A Spanish Romance
by Vanessa Nichols

Oh yeah, it's true, my life begins and ends with you
"Something Borrowed, Something Blue" (Ben Lee)

They drive all afternoon and for most of the night. In the hours before dawn they find a twenty-four hour diner and make plans over an endless stream of coffee.

(They will run for the weekend and call DC on Monday to request personal leave days. They will explain as little as possible as to the reasons for said leave, yet give firm reassurances of a swift return to work. They hope that this call will illuminate their situation and whether it is precarious or not. They hope that they will still have homes, jobs, lives to return to. They hope.)

After breakfast John leaves to trade Mulder and Scully's vehicle in for something less conspicuous while she wanders through a Walmart and buys clothes; goes grocery shopping. If not for everything, she could imagine this an impromptu vacation.

Before noon she heads to the park where they've agreed to meet and sits in an abandoned swing. Watches children play in a nearby sandpit, watches mothers gossip on park benches. Men walk their dogs; teenagers sneak cigarettes behind a toilet block. John is right on time.

"All set?" he asks, standing beside her, gaze panning the park.

She nods but says, "what if we're wrong? What if they're not really after us? What if running now is what makes them--"

"Monica..." Helped by fifteen-hundred miles and a conspiracy of untold depth, width and height, he hasn't called her 'Agent Reyes' once since they started on this journey. Truth be told, she can't even remember the last time she heard her surname pass his lips and she will never admit that she misses it. "We've talked about this."

Nine hours of talking, to be exact, but she still doesn't think that that's enough. This is career-ruining, home-wrecking, life-altering stuff. This is the first day of the rest of their lives. This is everything.

"I know," she sighs, and scuffs her feet in the dirt.

Proving once again that she really doesn't know him at all, he moves behind her and places his palms on her waist. Gives her a push. Surprised, she lifts her feet automatically and then she is swinging and he is pushing her and everything is just floating away.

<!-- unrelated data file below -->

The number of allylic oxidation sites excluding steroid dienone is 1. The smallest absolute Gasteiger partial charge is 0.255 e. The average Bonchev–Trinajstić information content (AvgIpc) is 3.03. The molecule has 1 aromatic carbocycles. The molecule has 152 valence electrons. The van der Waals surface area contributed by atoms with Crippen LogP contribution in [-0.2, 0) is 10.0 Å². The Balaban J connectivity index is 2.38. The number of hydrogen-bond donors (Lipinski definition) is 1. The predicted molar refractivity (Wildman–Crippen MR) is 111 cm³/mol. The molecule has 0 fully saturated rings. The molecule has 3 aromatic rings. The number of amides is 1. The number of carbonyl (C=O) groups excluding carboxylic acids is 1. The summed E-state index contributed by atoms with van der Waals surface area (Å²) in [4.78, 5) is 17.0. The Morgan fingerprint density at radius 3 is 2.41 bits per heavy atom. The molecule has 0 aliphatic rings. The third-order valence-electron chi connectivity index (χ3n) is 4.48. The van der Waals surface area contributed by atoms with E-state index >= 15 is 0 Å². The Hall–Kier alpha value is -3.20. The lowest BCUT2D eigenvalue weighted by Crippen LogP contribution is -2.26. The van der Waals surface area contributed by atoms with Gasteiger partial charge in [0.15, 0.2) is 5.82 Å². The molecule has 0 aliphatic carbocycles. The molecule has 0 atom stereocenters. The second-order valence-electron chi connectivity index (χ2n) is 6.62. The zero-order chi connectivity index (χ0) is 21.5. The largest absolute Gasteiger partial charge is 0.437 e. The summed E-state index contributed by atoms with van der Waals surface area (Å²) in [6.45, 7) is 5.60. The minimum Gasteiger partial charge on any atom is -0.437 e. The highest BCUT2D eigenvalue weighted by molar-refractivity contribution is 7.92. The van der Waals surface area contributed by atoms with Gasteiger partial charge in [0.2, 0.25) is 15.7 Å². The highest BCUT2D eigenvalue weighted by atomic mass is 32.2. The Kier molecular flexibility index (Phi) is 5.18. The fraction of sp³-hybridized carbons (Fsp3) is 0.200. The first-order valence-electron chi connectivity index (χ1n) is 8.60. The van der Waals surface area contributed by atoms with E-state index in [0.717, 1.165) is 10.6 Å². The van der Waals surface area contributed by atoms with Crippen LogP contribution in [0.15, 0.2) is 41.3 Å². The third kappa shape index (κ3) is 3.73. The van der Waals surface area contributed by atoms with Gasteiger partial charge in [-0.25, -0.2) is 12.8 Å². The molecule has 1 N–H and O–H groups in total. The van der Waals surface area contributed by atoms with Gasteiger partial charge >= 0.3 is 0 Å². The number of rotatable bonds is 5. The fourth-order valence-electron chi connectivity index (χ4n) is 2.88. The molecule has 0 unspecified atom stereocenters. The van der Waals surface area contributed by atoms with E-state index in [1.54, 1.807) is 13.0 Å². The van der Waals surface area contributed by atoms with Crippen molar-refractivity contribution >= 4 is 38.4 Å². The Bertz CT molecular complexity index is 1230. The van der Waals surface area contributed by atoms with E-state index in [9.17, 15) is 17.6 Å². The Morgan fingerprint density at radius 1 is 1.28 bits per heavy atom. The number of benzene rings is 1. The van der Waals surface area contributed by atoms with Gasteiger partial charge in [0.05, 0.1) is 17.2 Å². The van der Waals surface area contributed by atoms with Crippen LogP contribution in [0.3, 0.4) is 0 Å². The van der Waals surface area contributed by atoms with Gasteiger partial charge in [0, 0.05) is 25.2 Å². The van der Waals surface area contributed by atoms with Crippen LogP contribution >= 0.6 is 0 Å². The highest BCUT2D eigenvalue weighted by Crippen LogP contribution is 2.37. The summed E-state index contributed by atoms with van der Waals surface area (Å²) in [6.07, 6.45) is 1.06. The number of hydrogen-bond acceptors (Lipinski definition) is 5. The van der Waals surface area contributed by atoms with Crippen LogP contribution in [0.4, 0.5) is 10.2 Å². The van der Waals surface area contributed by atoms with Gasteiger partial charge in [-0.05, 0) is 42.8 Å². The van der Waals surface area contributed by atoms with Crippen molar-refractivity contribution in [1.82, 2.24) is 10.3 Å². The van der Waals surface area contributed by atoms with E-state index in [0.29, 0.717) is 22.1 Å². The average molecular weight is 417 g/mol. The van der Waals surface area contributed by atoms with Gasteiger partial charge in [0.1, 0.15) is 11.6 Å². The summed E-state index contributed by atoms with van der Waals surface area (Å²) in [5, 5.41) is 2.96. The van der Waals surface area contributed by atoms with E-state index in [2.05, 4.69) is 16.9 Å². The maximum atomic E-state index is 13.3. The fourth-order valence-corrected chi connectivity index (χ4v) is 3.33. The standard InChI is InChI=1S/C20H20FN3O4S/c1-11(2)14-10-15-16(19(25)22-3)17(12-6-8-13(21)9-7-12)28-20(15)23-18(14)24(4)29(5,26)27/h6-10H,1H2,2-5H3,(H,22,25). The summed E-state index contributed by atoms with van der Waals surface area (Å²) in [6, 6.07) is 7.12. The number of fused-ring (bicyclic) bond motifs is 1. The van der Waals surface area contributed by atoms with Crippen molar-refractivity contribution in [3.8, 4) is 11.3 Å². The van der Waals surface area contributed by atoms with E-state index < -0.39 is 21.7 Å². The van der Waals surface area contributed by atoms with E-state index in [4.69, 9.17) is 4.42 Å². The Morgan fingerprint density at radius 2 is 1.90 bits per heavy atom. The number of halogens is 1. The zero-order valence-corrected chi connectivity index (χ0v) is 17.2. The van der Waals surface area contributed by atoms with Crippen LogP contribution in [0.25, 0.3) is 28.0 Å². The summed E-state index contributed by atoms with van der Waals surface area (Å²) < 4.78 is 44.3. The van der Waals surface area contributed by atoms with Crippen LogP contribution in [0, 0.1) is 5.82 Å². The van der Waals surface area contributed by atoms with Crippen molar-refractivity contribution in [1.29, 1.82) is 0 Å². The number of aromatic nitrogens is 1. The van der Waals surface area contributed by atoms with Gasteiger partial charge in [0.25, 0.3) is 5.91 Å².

Her mind drifts. Thoughts tumble. Flashes of what could be spin before her eyes and she closes them quickly; tilts her face into the sun. Kicks John away and makes the swing move herself. Pumping higher and higher until the swing-set creaks with her movements and threatens to collapse.

Then she stops moving and lets her momentum slow naturally. When she opens her eyes again he is beside her, watching her.

"We should go," he says.

She shakes her head. "I think that..."

He's getting impatient and trying not to show it. She can tell by the excessive calmness in his voice. "You think what?"

She looks away.

There's a convenience store across the park, across the road, and even though she can't see them, she knows her brand of cigarettes are sold there. And she wants one. She wants a whole pack. She wants to rip the plastic covering off the top and inhale that just-opened so-fresh smell of unsmoked tobacco. She wants fighting with a child-proof lighter to be the most complicated thing in her life right now.

She speaks.

"I think that we will be together from now until the end except that it will never really end and we should never really be together. Our friendship, our relationship, will evolve exponentially until one day it won't occur to us that we should be asking for separate rooms at a motel. It won't occur to us that we've forgotten to hold hands and are instead having slow, comfortable screws on the hoods of cars, my heels brushing the grills.

"We will run and we will fight. We will uncover truths and lies and watch a conspiracy unravel further and further until all that is left is the gossamer strands, feathered in every direction. You will tell me you love me and I will believe you. All this will be the beginning of the end.